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The Anthropocene and Climate Crisis

  • Author / Creator
    Ren, Joseph
  • The Anthropocene, the idea that modern humans have the capability to change the environment on geological scales, has grown to prominence as a fashionable method of framing human-driven climate change. Popular across academic disciplines, the Anthropocene has also inspired debates within the humanities on the history, present, and future of the unified species-agent that the Anthropocene posits. I study the Anthropocene in its foundational moments within institutional geology in order to trace its epistemic presuppositions, conditions of possibility, limits, and political horizons. I find that, at its emergence, the Anthropoene categorically empties the elements of the social and the contingent from its figuring of human history. Instead, it recounts the dominance of colonial capitalism as a historical necessity. I investigate furthermore the connection between the Anthropocene and contemporary activism, exemplified in sources like climate marches, Pope Francis’ encyclical on climate change and inequality, and the Leap Manifesto against climate change. I find that much late climate action centres around the inextricability of the question of climate justice from other forms of justice. I read such an orientation as a corrective to the limited speculative imagination of the Anthropocene. Lastly, I extend the insight of the Anthropocene, that every human is equally responsible for our current conjuncture, to the radically democratic conclusion that thus every human should have a say in the organization, decisions, and futures of the species. I end with a consideration of some of the work to be done to fulfill the promise of such an opening.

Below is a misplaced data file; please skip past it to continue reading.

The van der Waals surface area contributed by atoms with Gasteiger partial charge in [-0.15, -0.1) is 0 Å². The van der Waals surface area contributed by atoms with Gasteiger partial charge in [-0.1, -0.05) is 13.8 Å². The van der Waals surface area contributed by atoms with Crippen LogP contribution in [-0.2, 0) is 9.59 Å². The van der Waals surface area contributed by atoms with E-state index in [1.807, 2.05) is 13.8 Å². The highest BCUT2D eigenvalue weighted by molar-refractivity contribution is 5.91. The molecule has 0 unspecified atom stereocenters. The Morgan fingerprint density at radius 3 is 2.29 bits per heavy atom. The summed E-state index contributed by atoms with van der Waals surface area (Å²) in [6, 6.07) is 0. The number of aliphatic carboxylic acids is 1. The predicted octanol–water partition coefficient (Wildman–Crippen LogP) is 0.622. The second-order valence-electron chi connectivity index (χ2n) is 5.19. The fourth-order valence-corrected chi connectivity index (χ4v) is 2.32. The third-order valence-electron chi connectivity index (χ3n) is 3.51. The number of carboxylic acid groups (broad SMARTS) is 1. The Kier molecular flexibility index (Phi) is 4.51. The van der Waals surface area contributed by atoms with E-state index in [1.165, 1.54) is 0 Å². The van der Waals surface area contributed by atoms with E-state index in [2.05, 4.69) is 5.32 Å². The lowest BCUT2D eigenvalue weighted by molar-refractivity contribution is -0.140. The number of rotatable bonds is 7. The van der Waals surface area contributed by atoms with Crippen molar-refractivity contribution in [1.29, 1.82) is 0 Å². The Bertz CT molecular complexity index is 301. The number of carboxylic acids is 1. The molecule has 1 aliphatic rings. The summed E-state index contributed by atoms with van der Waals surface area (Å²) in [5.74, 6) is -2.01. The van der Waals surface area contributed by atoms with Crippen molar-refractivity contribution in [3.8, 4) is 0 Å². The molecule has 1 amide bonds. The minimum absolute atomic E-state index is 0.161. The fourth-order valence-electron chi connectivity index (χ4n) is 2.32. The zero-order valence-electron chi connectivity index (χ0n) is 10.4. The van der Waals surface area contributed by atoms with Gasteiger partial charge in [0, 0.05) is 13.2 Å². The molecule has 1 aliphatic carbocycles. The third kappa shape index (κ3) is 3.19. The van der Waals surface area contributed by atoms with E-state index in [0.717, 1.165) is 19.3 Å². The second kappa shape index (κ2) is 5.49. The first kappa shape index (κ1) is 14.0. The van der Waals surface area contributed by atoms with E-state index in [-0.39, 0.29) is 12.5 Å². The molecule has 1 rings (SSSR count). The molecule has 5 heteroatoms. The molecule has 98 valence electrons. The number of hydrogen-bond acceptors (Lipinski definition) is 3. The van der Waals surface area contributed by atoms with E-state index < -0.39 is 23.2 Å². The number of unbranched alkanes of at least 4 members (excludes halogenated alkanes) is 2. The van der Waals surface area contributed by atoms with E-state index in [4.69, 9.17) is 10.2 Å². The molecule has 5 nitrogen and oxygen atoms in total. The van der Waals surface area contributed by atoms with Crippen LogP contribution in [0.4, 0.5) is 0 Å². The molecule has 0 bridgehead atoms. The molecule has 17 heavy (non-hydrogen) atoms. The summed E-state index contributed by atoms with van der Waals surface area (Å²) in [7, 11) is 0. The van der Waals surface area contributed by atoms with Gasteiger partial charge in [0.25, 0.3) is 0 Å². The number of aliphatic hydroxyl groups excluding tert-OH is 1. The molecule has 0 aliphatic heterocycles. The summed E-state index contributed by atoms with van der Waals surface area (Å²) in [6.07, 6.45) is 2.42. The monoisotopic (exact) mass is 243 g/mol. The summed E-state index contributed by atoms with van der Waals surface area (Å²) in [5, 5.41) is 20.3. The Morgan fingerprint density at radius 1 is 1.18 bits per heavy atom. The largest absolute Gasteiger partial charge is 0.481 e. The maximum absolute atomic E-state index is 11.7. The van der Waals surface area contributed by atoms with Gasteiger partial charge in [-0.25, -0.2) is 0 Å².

• Subjects / Keywords
  • Graduation date
    2016-06:Fall 2016
  • Type of Item
    Thesis
  • Degree
    Master of Arts
  • DOI
    https://doi.org/10.7939/R3X921Q1D
  • License
    This thesis is made available by the University of Alberta Libraries with permission of the copyright owner solely for non-commercial purposes. This thesis, or any portion thereof, may not otherwise be copied or reproduced without the written consent of the copyright owner, except to the extent permitted by Canadian copyright law.
  • Language
    English
  • Institution
    University of Alberta
  • Degree level
    Master's
  • Department
    • Department of English and Film Studies
  • Specialization
    • English
  • Supervisor / co-supervisor and their department(s)
    • Szeman, Imre (English and Film Studies)
  • Examining committee members and their departments
    • Wilson, Sheena (English and Cultural Studies)
    • Simpson, Mark (English and Film Studies)